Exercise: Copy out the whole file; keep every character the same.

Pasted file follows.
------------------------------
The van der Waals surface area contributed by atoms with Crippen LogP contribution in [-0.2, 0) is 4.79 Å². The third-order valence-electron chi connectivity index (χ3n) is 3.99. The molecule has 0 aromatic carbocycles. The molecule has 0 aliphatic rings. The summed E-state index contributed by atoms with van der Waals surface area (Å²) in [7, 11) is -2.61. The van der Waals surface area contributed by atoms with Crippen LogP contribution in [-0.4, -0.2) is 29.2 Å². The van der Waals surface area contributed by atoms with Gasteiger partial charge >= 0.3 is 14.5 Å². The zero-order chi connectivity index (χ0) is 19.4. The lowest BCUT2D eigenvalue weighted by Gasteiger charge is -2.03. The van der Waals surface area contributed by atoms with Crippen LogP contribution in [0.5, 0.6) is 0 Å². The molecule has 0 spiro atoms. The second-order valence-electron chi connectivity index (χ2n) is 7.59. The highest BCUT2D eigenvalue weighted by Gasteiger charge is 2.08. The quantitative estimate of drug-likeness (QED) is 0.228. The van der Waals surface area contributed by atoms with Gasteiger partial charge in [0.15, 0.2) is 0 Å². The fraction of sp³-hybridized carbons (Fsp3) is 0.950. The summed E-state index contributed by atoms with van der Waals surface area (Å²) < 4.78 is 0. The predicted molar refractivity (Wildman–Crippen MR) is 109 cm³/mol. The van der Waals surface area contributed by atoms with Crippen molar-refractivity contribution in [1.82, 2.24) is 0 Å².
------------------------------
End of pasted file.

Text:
The van der Waals surface area contributed by atoms with Crippen LogP contribution in [-0.2, 0) is 4.79 Å². The third-order valence-electron chi connectivity index (χ3n) is 3.99. The molecule has 0 aromatic carbocycles. The molecule has 0 aliphatic rings. The summed E-state index contributed by atoms with van der Waals surface area (Å²) in [7, 11) is -2.61. The van der Waals surface area contributed by atoms with Crippen LogP contribution in [-0.4, -0.2) is 29.2 Å². The van der Waals surface area contributed by atoms with Gasteiger partial charge >= 0.3 is 14.5 Å². The zero-order chi connectivity index (χ0) is 19.4. The lowest BCUT2D eigenvalue weighted by Gasteiger charge is -2.03. The van der Waals surface area contributed by atoms with Crippen LogP contribution in [0.5, 0.6) is 0 Å². The molecule has 0 spiro atoms. The second-order valence-electron chi connectivity index (χ2n) is 7.59. The highest BCUT2D eigenvalue weighted by Gasteiger charge is 2.08. The quantitative estimate of drug-likeness (QED) is 0.228. The van der Waals surface area contributed by atoms with Gasteiger partial charge in [0.15, 0.2) is 0 Å². The fraction of sp³-hybridized carbons (Fsp3) is 0.950. The summed E-state index contributed by atoms with van der Waals surface area (Å²) < 4.78 is 0. The predicted molar refractivity (Wildman–Crippen MR) is 109 cm³/mol. The van der Waals surface area contributed by atoms with Crippen molar-refractivity contribution in [1.82, 2.24) is 0 Å².